Procol Harum

the Pale

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Procol Harum : Bach'n'roll

John McFerrin reviews Something Magic

Best song: The Mark Of The Claw

Another lineup change occurred after Ninth, and while at a glance it may not seem that important (in other words, just another part of the revolving door), it betrays a good deal about the essence of the album and the band at this time. Alan Cartwright, who'd served as bassist starting on Hotel, departed (he probably could see the writing on the wall, lucky guy), and Copping moved away from his organist duties and became the full-time bassist once more. The band then brought in one Pete Solley, and in the process got rid of the Hammond Organ and replaced it with a Yamaha, as well as all sorts of generic synthesizers to augment the sound. Now, you may think that I'm about to say something along the lines of, 'Solley's tasteless synths are a major downfall of the album,' but that's actually not where I'm going with this. I mean, while I sorely lament the death of Procol Harum's 'pure,' 'organic' keyboard interplay that came from the mix of the Hammond and Piano, Solley's synths are used fairly sparingly, and don't really affect the album one way or the other.

Yet while this move may not have a direct impact on the album, it is definitely symptomatic of the overall problem here: there is no surer sign of an art-rock band losing touch both with themselves and with the overall music scene than when they decide that the best way to become 'artsy' again is to make the keyboards sound cheesier. After Ninth predictably failed to bring Procol Harum any newfound pop success or acclaim, one gets the impression that the members kinda flopped around looking for some new direction, and eventually compromised on getting artsy once more. Unfortunately, while there are certainly a few glimpses of solid inspiration, it is clear that, in this direction at least, Brooker's genius was gone (or going, at least).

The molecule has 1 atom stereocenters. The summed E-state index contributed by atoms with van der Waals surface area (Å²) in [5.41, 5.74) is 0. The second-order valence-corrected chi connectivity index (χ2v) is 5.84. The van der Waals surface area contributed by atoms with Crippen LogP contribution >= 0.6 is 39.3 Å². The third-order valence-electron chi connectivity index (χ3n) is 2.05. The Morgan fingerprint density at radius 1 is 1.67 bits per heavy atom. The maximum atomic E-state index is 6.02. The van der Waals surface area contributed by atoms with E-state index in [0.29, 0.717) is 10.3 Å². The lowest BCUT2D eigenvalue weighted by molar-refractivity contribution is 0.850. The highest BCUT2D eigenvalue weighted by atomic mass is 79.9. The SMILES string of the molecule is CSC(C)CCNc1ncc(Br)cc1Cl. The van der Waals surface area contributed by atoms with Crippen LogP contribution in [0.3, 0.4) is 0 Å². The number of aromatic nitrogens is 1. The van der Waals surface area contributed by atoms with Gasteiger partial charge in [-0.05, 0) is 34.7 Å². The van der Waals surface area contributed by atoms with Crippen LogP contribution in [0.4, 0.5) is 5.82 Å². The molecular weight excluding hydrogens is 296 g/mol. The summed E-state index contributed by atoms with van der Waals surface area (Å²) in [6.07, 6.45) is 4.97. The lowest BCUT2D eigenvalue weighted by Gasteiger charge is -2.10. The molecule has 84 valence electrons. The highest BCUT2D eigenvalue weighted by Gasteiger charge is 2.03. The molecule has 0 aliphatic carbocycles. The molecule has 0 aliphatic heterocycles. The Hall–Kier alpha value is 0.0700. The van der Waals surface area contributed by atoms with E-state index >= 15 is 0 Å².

It's quite telling, indeed, that the best song on here is Grabham's The Mark of the Claw, based around a terrific heavy riff and with a neat repeated start-stop coda. There are some cheesy synth solos within, but there's also a terrific guitar solo near the end, so I'm willing to forgive it. The Brooker compositions, though, are, um, uneven at best. One of them, Wizard Man, doesn't fit in whatsoever, as it's just a verrrrry average happy pop song amidst a sea of slow melancholy. The opening title track makes a vague attempt to revisit the glory of 'classic' Procol, but it falls flat on its face; there's none of the usual genius to be found here, only a hope that the listener will fall for it because it resembles something classical, even though it just presents the band as a lame, mannerist parody of itself.

The other two songs on side one aren't brilliant either, but they do manage to stand out quite well, if only because there's a good chunk of really sad, really powerful resonance within each. Skating on Thin Ice is quite nostalgic in tone, but it's not an annoying kind of nostalgia - on the contrary, it shows the band as very very sad that whatever bit of respect and love they might have been able to command at one time with their brand of music had long since dissipated, and without a real understanding of why that had to be so. Strangers in Space is similarly sad, but also has the added effect of conveying a real feeling of floating in the middle of space, knowing you're not going to find anybody ever again, all the while feeling somewhat numb emotionwise and yet also quite depressed about where circumstances had led them. In terms of pure musical worth, these songs may not amount to much in the Procol Harum catalogue, yet within their context, they're quite powerful - they're like reading the diary entries of somebody who knows he/she is going to die within a very short time, and spends time lamenting over time lost and opportunities wasted.

Unfortunately, much of the currency this album gains with me with the good tracks on side one is lost on side two. Yes, Procol Harum decided it was time for one more stab at epic bombast, and while I've never been that much of a fan of In Held 'Twas in I, it's a friggin' masterpiece compared to The Worm and the Tree. Parts of the music are ok, sure, but as a whole, this eighteen minute monster is just AWFUL. The lyrics are done in fable form, and remind me of something Neil Peart might have written on an average day in the mid-to-late-70s. To make things worse, the lyrics aren't sung, but rather spoken at various parts, and I just can't help but cringe the whole time. By the time the very end comes, with the expected big bombastic ending, my eyes have rolled so far into the back of my head that I can see my brain stem.

The band broke up soon after touring this album, perhaps not wishing to sully their name anymore, and left their fans a solid legacy to enjoy for as long as they so wished.

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Reproduced by kind permission from John's website


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